Ogun now arrives, grey and hard as the hardest steel. He wears a tiger’s skins. A machete hangs from the red sash at his broad waist. In one thick hand, he holds a hammer and pick; he is so strong that he carries them lightly, as if they are twigs. In the other hand, he carries his heavy shovel. The shovel blurs as Ogun begins to dig, faster and faster, each strong thrust setting off tremors and quakes. His other arm swings the pick, and with each swift swing sparks explode, driving away the darkness, lighting up the trees of El Yunque.

The light is so bright that now we can see the shy coqui hidden in the leaves, and we can see the parrots on the treetops with their bright green feathers, and we can even the boa snakes, which are wrapped on the trunks like thick vines, moving slowly like vines slowly climbing. And sometimes the light lasts long enough that there is even time to count each one of the fifty types of orchids that bloom on El Yunque but only bloom at night when no one is there to see them.

Here, my friends, is Obatala, our great father. He wears a glowing white gown. He is beginning to sing a song. Obatala’s voice is deep and soothing. The others listen closely to the words.

He is singing the song of beginnings, of the days when the sun’s flames first warmed the shivering earth and the moon first made men weep and quiver. The words of Obatala’s song twist and flow like the streams that pour into La Mina’s river. Obatala sings of the endless desert and the bottomless sea, of mountains that pierce the very heavens and valleys that plunge beyond the depths of hell, of the most beautiful women and the ugliest men, of evil and good, of poor and rich, of calm and storm, of earth and stars, of cold and heat, of the death that follows life and the life that follows death, of the days so long ago when Obatala created all of these things.

Obatala wears a silver crown and carries a golden orb. There’s a ruby on his buckle and diamonds are sewn into the silk of his sash.

Obatala’s song ends with these words:

But who can see the yet-to-come?

Who can hear the coqui’s hum?

Who can hear the guiro’s strum?

Who can see what’s yet to come?

Babalu Aye, in his purple gown, limps slowly up the hill, leaning on his wooden crutch. He has brought his two loyal dogs. He is the answer to Obatala’s riddle. He can see what’s yet to come.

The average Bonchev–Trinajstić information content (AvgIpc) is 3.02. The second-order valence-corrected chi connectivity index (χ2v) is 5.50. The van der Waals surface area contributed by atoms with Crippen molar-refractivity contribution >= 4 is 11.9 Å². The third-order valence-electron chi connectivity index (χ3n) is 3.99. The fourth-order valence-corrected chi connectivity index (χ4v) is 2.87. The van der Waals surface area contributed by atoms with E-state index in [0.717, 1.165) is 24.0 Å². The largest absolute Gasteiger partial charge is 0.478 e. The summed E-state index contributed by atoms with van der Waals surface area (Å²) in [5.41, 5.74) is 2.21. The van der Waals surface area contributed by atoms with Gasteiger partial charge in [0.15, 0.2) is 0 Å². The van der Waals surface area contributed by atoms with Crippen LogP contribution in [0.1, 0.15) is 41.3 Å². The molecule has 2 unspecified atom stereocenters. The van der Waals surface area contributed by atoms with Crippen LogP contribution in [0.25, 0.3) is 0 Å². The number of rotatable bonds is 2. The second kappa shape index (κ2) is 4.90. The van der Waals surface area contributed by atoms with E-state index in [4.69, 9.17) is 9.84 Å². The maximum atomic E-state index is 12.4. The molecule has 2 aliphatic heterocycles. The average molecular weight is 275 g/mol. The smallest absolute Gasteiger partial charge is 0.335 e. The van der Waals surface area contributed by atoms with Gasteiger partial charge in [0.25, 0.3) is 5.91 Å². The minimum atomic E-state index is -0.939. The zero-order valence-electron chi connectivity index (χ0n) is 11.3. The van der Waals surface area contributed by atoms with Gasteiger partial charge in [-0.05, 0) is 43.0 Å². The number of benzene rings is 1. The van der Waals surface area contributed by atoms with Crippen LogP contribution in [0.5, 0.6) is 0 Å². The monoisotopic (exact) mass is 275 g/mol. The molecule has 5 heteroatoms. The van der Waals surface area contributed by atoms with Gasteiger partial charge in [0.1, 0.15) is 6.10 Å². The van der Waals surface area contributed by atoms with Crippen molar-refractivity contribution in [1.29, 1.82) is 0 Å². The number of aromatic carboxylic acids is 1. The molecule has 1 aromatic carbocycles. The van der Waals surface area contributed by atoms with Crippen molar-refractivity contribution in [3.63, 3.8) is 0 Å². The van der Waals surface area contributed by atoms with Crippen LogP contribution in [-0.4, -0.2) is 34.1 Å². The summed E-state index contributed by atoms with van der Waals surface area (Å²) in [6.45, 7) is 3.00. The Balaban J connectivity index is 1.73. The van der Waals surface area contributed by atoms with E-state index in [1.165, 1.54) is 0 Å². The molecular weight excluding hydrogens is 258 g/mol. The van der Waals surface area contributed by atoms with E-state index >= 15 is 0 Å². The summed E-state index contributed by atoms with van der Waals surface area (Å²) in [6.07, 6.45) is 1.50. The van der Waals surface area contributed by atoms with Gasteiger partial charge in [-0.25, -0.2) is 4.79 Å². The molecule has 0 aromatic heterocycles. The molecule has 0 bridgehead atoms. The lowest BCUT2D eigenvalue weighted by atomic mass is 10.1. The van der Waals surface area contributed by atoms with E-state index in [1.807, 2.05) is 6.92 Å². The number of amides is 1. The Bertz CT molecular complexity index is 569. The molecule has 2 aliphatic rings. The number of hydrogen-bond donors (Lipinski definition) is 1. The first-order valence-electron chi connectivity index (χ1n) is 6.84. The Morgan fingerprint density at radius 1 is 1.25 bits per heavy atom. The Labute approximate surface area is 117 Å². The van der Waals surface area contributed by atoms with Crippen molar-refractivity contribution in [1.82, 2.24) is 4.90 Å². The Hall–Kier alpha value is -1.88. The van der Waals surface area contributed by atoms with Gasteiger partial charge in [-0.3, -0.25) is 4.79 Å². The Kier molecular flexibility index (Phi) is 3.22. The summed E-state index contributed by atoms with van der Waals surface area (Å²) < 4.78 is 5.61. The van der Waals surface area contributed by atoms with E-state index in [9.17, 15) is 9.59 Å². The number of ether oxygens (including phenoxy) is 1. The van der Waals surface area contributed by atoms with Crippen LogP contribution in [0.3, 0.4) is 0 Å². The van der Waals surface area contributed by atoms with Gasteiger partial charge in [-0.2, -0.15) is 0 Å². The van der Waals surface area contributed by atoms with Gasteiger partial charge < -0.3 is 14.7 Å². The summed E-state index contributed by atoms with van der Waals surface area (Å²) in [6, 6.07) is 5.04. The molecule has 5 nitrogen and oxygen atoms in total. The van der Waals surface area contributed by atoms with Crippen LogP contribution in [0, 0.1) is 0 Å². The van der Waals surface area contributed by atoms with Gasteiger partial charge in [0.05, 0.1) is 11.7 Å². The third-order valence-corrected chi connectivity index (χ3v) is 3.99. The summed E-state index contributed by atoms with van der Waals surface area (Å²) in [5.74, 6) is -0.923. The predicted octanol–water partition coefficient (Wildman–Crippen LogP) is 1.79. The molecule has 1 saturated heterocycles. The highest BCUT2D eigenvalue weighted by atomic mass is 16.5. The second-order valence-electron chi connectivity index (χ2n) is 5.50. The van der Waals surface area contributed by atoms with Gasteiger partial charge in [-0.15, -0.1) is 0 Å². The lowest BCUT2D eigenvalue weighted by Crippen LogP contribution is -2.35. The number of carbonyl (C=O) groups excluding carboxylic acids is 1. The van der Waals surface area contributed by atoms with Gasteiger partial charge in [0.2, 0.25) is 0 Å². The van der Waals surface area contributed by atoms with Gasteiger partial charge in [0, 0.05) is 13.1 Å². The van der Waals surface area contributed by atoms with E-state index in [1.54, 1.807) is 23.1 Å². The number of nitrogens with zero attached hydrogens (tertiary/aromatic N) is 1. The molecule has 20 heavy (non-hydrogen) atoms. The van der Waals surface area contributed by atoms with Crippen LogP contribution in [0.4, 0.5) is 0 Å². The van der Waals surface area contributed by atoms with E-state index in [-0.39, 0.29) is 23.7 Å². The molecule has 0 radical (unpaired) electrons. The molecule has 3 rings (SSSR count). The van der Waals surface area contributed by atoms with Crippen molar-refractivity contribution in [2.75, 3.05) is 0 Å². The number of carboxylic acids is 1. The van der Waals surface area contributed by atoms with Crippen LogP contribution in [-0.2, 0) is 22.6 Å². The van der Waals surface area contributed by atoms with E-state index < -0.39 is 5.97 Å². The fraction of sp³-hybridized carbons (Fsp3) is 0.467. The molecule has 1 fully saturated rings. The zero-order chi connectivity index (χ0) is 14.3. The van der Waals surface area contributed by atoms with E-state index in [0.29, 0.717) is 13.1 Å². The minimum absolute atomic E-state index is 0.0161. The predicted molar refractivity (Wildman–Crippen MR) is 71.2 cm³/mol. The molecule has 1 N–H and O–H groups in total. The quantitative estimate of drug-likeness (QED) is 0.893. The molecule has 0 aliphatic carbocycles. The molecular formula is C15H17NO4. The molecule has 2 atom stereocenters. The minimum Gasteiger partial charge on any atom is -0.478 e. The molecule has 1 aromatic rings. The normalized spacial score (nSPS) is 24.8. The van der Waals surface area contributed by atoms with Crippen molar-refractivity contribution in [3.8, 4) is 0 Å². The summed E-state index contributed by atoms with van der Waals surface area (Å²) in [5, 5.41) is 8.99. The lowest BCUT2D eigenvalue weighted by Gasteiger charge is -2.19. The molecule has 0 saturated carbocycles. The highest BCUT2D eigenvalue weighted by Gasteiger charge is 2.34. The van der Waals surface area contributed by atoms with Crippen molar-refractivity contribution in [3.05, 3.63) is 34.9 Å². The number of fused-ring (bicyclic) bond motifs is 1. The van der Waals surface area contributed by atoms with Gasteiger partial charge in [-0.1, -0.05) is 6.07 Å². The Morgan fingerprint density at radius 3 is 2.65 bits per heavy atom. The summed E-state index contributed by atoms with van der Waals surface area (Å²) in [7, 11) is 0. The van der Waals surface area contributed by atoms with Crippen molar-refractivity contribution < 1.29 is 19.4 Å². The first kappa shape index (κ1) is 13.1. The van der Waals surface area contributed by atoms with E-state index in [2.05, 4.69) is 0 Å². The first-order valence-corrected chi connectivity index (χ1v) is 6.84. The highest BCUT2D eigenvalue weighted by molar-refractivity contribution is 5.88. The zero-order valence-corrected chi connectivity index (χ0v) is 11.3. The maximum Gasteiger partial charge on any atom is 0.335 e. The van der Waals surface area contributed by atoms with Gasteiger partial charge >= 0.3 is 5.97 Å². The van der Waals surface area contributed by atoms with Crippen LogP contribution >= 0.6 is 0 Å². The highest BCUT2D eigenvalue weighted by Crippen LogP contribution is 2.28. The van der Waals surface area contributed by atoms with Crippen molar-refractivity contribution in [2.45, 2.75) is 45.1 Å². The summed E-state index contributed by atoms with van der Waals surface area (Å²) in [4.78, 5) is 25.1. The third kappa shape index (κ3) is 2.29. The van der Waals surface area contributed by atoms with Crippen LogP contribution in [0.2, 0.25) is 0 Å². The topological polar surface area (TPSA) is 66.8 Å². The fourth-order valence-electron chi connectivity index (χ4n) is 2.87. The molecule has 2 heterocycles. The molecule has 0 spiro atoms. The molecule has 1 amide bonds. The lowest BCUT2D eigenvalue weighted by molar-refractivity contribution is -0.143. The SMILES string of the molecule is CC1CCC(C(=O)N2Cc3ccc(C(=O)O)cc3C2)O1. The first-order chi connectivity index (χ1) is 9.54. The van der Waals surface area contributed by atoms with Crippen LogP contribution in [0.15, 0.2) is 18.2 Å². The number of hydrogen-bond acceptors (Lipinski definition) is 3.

Babaul Aye sees blood on a road. He sees candles burning. He sees a man and a woman and a boy.

He sees Ochosi with his quiver and bow, sharp-eyed Ochosi sitting in a high-backed chair, waiting for his prey. He sees Ochosi casting spells, Ochosi’s head spinning on his neck, his third eye unblinking.

Sometimes Babula Aye’s visions come true. Sometimes they don’t. It cannot be predicted. It is safest to assume they will come true. They usually do.

The fog lifts and Ochun herself rises from the clear pool that bubbles calmly at the foot of La Mina. Ochun is humming songs of love. She is naked except for the crown of burnished gold on her head. She flicks a feathered fan. The feathers have been plucked from a peacock. Ochun begins to rub the rhythm sticks – the palitos click and snap in her soft tender hands and the orchestra is anxious to play.

The conductor is Olodumare himself. We cannot see the great one. He stands in the darkness atop La Mina, stands barefoot at the very edge of the slippery wet ledge. We cannot see him but the orchestra senses the wave of his powerful arms, the cock of his strong brow, the tilt of his handsome head, the sway of his huge body, the power of his unblinking stare. When Olodumare raises his baton, the orchestra will follow wherever he leads.

Up the trail now comes the jibaro band. The old men are stooped from their loads. But as they climb up El Yunque’s hills they slowly grow tall and strong and hopeful once more. Their deep wrinkles fade and their slumped shoulders straighten and their dull eyes shine as they set up their timbales and begin to knock the wooden blocks and slap the side-by-side drums and crash the cymbals with joy.

Down the trail from El Yunque’s peak come the old women, wearing black dresses cut from rough cloth. With each stride, their step becomes lighter. Their dry gray hair turns shiny black. With each step the old women take, a young woman dressed in a golden gown begins to appear.

The jibaro band plays faster and louder as the procession of beautiful young women draws near.